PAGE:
Don't Give Your Pets Food Poisoning

by Doris Donnerman
(last updated February 17, 2009)

I had a friend once who went out to eat, and her entire family fell ill with food poisoning. They had to go to the hospital for a three day stay, and the process of making them well again was a long, uncomfortable, and expensive one. Food poisoning is nothing to joke about, and you need to keep your eyes peeled for signs of unhealthy food. While food poisoning is definitely a concern for us, we can't forget that it pets can't escape it either. As a pet owner, you need to keep an eye on what your pet eats, so you can protect it against food poisoning.

The way pets can get food poisoning is a little different from how we get food poisoning. Usually pets eat just pet food, but often pet owners give their pets scraps from the table. This is fine, as long as the food is still good, and hasn't been sitting out for too long. For instance, if you leave the food scraps out on the counter, uncovered overnight, then you might not want to feed them to your pet the next day. Use common sense here and only feed your pet scraps that you know are okay.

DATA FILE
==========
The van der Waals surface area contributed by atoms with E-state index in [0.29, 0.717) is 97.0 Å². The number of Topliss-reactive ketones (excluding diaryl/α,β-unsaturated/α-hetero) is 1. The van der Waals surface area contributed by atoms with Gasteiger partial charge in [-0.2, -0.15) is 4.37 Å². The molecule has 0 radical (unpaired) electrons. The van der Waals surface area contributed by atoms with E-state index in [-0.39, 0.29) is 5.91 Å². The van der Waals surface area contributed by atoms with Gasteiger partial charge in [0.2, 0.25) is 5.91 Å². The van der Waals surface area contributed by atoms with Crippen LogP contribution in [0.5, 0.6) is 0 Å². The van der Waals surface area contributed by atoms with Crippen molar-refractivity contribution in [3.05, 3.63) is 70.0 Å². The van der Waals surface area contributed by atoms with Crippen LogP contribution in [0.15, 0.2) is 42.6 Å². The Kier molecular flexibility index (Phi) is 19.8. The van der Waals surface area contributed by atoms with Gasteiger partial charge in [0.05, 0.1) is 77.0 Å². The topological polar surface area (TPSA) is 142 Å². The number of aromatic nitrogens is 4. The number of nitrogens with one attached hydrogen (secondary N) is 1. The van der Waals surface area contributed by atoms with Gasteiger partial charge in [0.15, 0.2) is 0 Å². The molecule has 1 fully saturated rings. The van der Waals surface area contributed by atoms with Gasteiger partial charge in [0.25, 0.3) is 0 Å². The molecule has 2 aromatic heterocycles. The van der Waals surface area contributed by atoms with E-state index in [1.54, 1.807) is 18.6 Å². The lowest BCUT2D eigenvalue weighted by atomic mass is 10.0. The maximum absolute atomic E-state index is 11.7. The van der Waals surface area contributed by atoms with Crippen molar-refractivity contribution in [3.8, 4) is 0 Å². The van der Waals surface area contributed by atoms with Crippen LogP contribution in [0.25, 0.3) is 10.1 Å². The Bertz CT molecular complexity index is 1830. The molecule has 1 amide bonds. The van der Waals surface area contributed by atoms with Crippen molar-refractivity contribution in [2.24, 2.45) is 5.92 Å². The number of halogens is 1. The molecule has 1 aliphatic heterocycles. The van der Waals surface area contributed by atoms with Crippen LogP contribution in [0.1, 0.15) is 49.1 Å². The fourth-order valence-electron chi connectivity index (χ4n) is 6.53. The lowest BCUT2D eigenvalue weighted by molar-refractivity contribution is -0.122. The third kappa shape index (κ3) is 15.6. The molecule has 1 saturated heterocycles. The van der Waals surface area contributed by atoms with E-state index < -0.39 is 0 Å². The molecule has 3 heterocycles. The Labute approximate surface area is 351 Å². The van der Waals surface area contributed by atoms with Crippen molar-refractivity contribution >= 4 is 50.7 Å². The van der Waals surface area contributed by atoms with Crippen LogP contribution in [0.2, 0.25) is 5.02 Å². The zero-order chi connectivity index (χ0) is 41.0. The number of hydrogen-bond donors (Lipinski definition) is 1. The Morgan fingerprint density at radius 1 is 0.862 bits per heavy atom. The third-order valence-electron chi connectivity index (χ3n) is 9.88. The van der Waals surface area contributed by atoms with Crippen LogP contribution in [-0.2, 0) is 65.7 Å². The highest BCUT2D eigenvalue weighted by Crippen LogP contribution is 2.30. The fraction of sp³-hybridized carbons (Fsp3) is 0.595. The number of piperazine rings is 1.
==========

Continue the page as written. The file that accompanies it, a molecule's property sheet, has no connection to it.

Even if you don't feed your pet scraps from the table, there is the possibility your pet could still scrounge up some real food. By digging around in the trash, pets can have an uncanny ability to get at things they shouldn't. I know of many a pet that has been caught scavenging in the trash, and that can lead to not-so-good effects on your pet. Once things are in the trash, they are allowed to sit and rot and collect bacteria. The trash is a very unhealthy place for your pet to be digging around, and you need to control that situation as mush as possible. Put your trash somewhere where your pet can't access it and make sure that the trash bags you take out to the garbage are sealed enough so that a roaming pet can't tear its way in.

Food poisoning is a serious reality for all of us, including our pets. As a pet owner, you need to take responsibility for what your pet eats and you need to keep it safe. By taking simple measures to monitor what your pet eats, you are doing it a huge service by ensuring that what goes into your pet is healthy and good to go!

Author Bio

Doris Donnerman

Doris is a jack of all trades, writing on a variety of topics. Her articles have helped enlighten and entertain thousands over the years. ...


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